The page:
Thank you all very much for your kind inquiries after Shiva’s health. She is alive and well – mostly. I don’t have the energy to share the full story with you yet but I sincerely appreciate your warm concern. It has meant the universe to me to know that other people get it. Co-workers try to understand but unless you have a pet who is your reason for getting up before the sun every day, you’ll never truly understand the trauma.
Quite frankly, all I can think is that Shiva has brilliant timing. In all the years we’ve had her she chooses now, during NaBloPoMo, when I am trying to regain my writing mojo, to get herself into a pathetic situation. Dang animals, they’ve always got to take centre stage, eh?
I might have had four hours of sleep in the last two days, so, if I babble, this is my excuse.
Having never been to an emergency vet before and having never had a dog on two weeks of kennel rest, I am stumbling blindly on unfamiliar ground. This ground is especially tumultuous in that it is paved by a tornado with no sense of self-preservation.
In times like these, I just have to be grateful for lessons learned that are now – finally – paying off.
– Never, ever, underestimate the value of a wicked “stay” cue.
– Kennel training. If you haven’t started it now, get on it. It may not seem necessary, but the crate can be what ensures your dog heals with minimal stress.
– Find your dog’s currency, STAT. You never know when you’ll need a well-placed bribe.
– You might want to keep the address and phone number of your closest 24-hour veterinary clinic on your refrigerator. Googling in a panic is not a good time. Especially when the clinic doesn’t have an address on the main page of its website. What’s up with that, yo?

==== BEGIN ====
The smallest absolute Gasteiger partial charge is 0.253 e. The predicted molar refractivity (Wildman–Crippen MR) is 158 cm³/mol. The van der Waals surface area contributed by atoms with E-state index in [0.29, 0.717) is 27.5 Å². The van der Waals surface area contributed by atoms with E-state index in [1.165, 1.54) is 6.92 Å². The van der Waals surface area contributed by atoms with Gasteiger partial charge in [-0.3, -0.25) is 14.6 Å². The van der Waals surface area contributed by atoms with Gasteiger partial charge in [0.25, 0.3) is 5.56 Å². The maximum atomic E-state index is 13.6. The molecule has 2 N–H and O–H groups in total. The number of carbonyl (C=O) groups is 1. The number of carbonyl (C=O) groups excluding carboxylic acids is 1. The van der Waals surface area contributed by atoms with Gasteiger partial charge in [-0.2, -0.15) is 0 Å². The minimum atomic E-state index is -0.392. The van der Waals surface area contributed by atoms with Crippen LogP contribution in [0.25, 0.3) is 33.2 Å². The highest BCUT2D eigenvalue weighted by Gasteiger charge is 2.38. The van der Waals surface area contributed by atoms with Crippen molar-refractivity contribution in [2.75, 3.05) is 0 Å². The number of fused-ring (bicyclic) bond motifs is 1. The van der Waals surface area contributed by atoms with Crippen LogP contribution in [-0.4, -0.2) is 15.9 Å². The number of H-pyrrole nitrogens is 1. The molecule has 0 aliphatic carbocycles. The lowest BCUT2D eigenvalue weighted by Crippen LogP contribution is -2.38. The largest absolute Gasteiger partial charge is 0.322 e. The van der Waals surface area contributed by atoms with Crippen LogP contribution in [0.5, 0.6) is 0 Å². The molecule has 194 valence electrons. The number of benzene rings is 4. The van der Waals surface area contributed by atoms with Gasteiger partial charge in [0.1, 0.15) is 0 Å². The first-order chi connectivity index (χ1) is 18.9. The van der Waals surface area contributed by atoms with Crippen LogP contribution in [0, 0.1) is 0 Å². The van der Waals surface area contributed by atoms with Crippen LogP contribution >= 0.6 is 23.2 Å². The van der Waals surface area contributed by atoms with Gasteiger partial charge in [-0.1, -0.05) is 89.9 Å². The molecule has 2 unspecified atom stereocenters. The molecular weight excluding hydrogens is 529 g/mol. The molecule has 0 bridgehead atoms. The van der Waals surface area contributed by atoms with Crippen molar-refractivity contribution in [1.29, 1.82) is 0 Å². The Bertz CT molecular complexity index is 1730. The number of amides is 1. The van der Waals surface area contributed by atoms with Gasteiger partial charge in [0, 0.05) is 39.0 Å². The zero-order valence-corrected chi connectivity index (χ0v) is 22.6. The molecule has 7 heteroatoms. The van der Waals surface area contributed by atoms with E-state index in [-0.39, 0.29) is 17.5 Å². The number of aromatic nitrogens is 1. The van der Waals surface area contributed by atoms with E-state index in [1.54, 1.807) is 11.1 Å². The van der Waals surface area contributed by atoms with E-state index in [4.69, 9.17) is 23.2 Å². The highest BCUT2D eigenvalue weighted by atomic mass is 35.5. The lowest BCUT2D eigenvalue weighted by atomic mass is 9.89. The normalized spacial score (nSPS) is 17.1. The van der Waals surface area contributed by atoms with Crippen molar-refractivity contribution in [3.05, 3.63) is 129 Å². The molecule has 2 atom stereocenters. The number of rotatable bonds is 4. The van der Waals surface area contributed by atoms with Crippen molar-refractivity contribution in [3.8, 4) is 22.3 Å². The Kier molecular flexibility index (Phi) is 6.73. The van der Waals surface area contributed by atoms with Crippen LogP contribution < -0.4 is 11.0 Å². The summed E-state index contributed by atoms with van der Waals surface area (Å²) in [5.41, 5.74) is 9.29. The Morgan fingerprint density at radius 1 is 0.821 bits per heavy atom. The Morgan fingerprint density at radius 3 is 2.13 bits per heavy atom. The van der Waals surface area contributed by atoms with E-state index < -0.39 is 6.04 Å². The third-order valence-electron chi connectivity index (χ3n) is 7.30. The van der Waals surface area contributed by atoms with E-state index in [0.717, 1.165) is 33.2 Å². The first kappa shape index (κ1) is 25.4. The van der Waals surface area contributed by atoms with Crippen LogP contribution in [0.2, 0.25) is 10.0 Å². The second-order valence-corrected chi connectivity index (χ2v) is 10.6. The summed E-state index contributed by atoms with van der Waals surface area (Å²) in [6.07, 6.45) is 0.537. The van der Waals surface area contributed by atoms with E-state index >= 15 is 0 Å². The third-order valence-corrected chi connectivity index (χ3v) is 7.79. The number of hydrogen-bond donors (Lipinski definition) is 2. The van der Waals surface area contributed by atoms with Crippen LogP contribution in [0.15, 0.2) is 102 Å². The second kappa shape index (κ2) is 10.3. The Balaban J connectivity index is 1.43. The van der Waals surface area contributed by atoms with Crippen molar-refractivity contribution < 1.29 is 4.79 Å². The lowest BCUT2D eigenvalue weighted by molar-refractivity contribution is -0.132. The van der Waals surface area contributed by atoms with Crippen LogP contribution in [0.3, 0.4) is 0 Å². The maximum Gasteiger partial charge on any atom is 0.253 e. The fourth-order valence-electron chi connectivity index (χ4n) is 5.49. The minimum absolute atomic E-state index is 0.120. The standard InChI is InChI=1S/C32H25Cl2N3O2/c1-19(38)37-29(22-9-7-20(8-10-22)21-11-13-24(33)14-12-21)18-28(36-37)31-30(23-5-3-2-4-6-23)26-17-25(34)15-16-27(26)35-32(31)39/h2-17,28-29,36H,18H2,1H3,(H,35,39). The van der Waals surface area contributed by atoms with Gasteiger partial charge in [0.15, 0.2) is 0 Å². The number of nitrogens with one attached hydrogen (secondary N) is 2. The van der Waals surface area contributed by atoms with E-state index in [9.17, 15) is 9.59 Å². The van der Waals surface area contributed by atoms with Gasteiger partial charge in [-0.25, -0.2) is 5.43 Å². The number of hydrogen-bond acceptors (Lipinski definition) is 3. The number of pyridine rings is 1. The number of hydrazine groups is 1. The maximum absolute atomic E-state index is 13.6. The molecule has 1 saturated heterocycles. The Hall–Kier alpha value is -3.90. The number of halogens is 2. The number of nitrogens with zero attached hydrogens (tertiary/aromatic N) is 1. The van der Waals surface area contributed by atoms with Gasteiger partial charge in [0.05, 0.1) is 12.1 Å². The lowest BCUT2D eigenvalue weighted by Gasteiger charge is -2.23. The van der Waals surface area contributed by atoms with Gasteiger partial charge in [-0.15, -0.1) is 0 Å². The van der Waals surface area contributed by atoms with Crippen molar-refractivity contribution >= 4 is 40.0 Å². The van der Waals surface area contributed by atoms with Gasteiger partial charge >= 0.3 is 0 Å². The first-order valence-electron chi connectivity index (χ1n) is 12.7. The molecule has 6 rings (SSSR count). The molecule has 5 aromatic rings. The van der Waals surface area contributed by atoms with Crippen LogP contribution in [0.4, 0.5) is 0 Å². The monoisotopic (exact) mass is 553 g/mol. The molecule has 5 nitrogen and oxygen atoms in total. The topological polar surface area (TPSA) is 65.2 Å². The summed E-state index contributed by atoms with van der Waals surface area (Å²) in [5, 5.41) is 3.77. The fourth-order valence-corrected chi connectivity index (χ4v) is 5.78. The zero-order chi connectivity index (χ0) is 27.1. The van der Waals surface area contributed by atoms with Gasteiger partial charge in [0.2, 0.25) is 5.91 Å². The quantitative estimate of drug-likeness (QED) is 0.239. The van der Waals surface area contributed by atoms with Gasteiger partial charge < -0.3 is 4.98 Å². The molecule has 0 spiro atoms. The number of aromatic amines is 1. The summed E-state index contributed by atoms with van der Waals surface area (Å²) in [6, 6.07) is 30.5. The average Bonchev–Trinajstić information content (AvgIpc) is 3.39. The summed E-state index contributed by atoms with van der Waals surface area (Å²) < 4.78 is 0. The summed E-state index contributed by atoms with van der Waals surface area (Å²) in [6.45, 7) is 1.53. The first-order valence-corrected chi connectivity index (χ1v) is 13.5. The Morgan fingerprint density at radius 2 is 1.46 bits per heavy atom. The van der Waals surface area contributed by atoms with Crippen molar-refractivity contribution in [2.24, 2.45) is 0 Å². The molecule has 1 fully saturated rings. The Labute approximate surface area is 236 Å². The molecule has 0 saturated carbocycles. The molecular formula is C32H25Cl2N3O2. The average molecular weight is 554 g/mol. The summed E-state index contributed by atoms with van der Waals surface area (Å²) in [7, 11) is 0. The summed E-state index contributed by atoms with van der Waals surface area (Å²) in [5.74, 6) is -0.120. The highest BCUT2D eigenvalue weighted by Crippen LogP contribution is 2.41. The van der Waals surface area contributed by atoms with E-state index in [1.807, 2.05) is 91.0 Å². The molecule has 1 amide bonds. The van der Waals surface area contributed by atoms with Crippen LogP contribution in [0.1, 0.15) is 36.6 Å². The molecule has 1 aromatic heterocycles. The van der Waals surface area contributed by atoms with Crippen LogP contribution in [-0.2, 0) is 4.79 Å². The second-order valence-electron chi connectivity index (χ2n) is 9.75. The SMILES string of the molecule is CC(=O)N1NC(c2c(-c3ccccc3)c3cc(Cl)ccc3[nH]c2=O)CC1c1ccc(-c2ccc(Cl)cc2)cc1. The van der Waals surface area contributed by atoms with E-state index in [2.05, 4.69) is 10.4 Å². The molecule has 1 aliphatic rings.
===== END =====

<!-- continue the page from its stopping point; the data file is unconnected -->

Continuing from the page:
– Seriously, I can’t over-emphasize the value of a “stay”.
– Find your people. In a brutal moment, when my PH had to leave my side, I was so grateful for my friends who “got it”, who didn’t need me to explain, who just understood that I needed to feel like everything was going to be okay.
– Be prepared to bawl your eyes out in front of the emergency vet. It’s okay. No one is judging you. And if they are, that says more about them than it does about you.
– In stressful moments like these, it can be so easy to forget simple things, like your own name and phone number, let alone the name and number of your veterinarian in a different province on the other side of the country. You might want to have this kind of information on hand in your wallet, just in case.
– “Stay” works. Just make sure your dog has learned “stay”. You won’t regret it.
– Coffee. Always have lots of coffee on hand. You never know when you’ll have to stay up all night with a dog coming down from anaesthesia. It’s not a good time.
Did I miss anything? Have you ever had to make a trip to emergency with your puppy? I’d love to read about your experiences.